server_name line, and save and exit the file. (If you want to redirect
Then, create a new Nginx configuration file called
/etc/nginx/sites-available/my-website.com.conf, if that is the name you are redirecting). Name the file whatever you like, but as with all Nginx configuration files, the file name must end in
- sudo nano /etc/nginx/sites-available/www.my-website.com.conf
Add the following
server block to the file, replacing
my-website.com with your own domain name:
return 301 $scheme://my-website.com$request_uri;
If you are redirecting
my-website.com to the www subdomain instead, put
my-website.com only in the
www.my-website.com in the URL on the next line.
Save and exit when you are finished. Then make a symlink in
/etc/nginx/sites-enabled to this new file so Nginx will pick it up after restarting:
- sudo ln -s /etc/nginx/sites-available/www.my-website.com.conf /etc/nginx/sites-enabled/
This configures Nginx to send a 301 redirect back to any clients requesting
www.my-website.com, and directs them to visit
my-website.com instead. The redirect preserves the request URI, so that a request to
http://www.my-website.com/login.php will be redirected to
server block above does not contain the
listen directive. This is OK, because as mentioned in this tutorial, any
server block without a
listen directive will listen on 0.0.0.0:80 (port 80 on all interfaces). But if your Nginx server is home to multiple IP addresses, or if your site listens on a port other than 80, you may need to add a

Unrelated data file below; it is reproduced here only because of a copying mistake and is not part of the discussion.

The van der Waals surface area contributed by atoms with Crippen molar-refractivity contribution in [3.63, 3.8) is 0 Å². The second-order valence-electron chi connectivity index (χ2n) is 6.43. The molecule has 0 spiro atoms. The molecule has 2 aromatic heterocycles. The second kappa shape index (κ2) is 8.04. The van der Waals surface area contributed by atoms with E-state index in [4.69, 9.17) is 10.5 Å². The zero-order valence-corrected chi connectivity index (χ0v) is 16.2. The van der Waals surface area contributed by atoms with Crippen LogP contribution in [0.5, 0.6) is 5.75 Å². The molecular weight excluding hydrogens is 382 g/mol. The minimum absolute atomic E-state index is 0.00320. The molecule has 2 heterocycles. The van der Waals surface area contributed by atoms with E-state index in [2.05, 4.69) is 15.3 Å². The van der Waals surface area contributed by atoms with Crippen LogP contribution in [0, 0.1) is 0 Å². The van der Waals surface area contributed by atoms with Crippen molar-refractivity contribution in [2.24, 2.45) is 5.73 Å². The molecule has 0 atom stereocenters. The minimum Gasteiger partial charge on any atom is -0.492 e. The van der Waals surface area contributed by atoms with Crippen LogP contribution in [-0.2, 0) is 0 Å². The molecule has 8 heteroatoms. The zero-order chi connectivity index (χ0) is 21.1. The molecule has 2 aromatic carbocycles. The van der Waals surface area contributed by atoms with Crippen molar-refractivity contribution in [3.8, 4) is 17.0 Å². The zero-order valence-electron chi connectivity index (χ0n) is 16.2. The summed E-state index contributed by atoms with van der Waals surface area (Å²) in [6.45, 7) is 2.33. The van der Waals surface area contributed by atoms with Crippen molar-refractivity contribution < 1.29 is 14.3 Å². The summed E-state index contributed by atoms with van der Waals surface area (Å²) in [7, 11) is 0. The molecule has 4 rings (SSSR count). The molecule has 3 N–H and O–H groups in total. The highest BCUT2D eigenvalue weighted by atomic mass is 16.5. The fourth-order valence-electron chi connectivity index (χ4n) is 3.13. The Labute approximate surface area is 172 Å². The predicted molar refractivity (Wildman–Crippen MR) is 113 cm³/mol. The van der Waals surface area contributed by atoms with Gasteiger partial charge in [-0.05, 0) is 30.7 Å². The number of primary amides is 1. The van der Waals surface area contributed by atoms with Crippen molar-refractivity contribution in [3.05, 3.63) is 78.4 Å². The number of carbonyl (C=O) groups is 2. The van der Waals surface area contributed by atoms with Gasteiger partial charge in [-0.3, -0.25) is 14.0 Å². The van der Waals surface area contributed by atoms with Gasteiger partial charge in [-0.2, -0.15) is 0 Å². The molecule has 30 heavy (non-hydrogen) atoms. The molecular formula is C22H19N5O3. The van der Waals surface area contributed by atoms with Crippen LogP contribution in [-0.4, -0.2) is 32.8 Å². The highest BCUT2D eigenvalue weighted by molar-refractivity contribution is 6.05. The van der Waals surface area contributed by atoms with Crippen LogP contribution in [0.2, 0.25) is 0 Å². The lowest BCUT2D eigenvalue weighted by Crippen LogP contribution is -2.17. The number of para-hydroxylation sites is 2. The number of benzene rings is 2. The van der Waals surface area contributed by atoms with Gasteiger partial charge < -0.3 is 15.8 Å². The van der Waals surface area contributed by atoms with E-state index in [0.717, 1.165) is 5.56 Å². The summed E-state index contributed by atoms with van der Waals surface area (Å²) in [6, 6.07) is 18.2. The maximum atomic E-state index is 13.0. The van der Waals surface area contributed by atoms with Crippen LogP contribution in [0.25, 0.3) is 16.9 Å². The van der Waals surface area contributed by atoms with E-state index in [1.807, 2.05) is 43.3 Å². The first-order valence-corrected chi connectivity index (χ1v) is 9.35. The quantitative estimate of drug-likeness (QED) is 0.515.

listen directive to spell out the specific IP address and port. Use the same value for
listen that your site’s main
server block uses.
Before applying the changes, check that your Nginx configuration is error free:
- sudo nginx -t
Unless you made a syntax error (e.g., you forgot a semicolon), the configuration should be OK.
Outputnginx: the configuration file /etc/nginx/nginx.conf syntax is ok
nginx: configuration file /etc/nginx/nginx.conf test is successful
Now restart Nginx to apply the new redirect rule:
- sudo service nginx restart
www.my-website.com in your browser, make a request using
curl on either your server or your local machine (if
curl is installed locally):
- curl -IL http://www.my-website.com
-I flag tells
curl to show only the headers from the server response. The
-L flag tells
curl to obey any redirects from the server by automatically making a second request, this time to the URL given in the
Location header (just as a web browser would do). Since you have configured the 301 redirect,
curl should make two requests, and you should see just the headers of the two responses:
OutputHTTP/1.1 301 Moved Permanently
Date: Thu, 08 Dec 2022 19:24:44 GMT
HTTP/1.1 200 OK
Date: Thu, 08 Dec 2022 19:24:44 GMT
Last-Modified: Thu, 01 Dec 2022 22:10:57 GMT
In the 301 (Moved Permanently) response to the original request to
http://www.my-website.com, notice the last header:
Location: http://my-website.com. The second response is from
curl’s followup request to
http://my-website.com, and if your website is healthy, the server should have responded with 200 (OK).
http://www.my-website.com in your web browser. Blink, and you’ll miss the redirect. Your website should appear as usual, but look again in your address bar and notice that the “www” is missing from the URL. Most users will never notice this, and so they will have the same experience as if they had requested
In this tutorial, you added two DNS records for your website and configured Nginx to redirect a secondary domain to your preferred domain. Now your website is reachable via both domains. Maybe it already was before you read this tutorial; perhaps you were serving it directly from both domain names. But with just four more lines of Nginx configuration, you have improved your website’s standing in the eyes of the search engines—and thereby exposed it to more users across the internet.
Want some further reading on how Nginx decides which
server block will handle a given request? Check out this guide: Understanding Nginx Server and Location Block Selection Algorithms.